A non-steroidal anti-inflammatory drug (NSAID), such as ibuprofen, will help with mild to moderate pain from muscle cramping as spasms. Drugs such as morphine can help relieve severe joint and muscle pain in the advanced stages.

Breathing problems

Respiratory muscles usually weaken gradually, but a sudden deterioration is possible.

Mechanical ventilation can help with breathing. A machine takes in air, filters it, and pumps it into the lungs often through a tracheostomy, a surgical hole in the neck that allows for assisted breathing.

Some people use complementary therapies, including special diets that are high in vitamins. These will not cure MND, but following a healthful diet can improve overall health and wellbeing.

Physiotherapy exercise for MND:

Physical exercise can help maintain or improve strength in the muscles not affected by MND, and maintain flexibility in muscles that are affected. It can help prevent stiffness in the joints. Physiotherapy may also help people with breathing difficulties to clear their chests and maintain lung capacity. However, people living with MND can tire very easily and find they need to conserve energy, so strenuous exercise is not normally recommended.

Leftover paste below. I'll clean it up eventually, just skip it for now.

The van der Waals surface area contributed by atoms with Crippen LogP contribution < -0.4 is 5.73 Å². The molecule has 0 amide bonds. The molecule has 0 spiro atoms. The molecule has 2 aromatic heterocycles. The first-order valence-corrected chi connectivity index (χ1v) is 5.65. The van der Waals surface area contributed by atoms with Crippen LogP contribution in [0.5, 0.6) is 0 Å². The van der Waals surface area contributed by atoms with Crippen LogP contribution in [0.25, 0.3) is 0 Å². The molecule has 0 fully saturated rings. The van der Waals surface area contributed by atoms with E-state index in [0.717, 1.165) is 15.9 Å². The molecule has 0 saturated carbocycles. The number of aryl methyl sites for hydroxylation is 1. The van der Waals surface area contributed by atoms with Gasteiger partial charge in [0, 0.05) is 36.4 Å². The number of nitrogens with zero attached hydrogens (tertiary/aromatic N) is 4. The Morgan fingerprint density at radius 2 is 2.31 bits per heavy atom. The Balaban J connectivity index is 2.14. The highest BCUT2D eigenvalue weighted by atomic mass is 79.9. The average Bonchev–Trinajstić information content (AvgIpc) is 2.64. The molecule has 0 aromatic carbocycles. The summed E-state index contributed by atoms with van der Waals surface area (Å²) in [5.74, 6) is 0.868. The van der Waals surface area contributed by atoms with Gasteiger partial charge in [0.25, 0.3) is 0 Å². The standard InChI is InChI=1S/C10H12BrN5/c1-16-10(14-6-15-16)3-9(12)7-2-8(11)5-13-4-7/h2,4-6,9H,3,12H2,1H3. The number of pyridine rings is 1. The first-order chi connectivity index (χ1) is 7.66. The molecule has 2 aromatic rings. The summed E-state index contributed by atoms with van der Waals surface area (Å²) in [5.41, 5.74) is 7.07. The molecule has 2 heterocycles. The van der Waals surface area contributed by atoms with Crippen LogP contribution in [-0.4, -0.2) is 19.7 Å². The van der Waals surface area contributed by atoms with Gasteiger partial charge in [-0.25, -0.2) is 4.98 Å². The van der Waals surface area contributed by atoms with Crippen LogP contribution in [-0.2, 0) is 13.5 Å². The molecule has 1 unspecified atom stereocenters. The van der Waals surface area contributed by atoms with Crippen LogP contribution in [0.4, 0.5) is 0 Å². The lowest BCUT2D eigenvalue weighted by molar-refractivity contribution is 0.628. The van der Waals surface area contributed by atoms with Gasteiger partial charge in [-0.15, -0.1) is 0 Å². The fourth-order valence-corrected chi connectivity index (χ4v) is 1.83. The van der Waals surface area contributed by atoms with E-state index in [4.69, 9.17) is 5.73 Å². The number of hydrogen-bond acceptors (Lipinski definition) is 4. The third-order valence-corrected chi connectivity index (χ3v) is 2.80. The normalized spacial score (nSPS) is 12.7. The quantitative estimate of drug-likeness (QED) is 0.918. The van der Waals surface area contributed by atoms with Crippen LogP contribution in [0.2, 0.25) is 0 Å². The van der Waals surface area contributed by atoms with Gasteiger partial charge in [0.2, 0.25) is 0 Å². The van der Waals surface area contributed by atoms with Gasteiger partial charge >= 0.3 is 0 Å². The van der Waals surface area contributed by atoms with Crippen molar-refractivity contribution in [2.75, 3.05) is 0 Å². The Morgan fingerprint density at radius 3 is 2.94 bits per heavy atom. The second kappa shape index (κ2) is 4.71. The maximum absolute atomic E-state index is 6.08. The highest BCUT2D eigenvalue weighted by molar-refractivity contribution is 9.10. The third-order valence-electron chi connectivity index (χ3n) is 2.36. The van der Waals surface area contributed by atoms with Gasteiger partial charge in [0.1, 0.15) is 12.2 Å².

Several people had found physiotherapy and gentle exercise helpful, including hydrotherapy or swimming.

Chest Care:

Muscle weakness is a common feature in MND and can include the muscles in and around the chest affecting
breathing.
Breathing – INSPIRATION (taking air in )
– EXPIRATION ( breathing out)
The main muscle of inspiration is the diaphragm. It is located between the chest cavity and the abdomen and moves
down in inspiration against the abdominal contents. At the same time the ribs move up and out causing an increase in the volume of the chest cavity allowing the lungs to expand.
Expiration is the recoil of these muscles.
It is important to maintain well aerated lungs to:-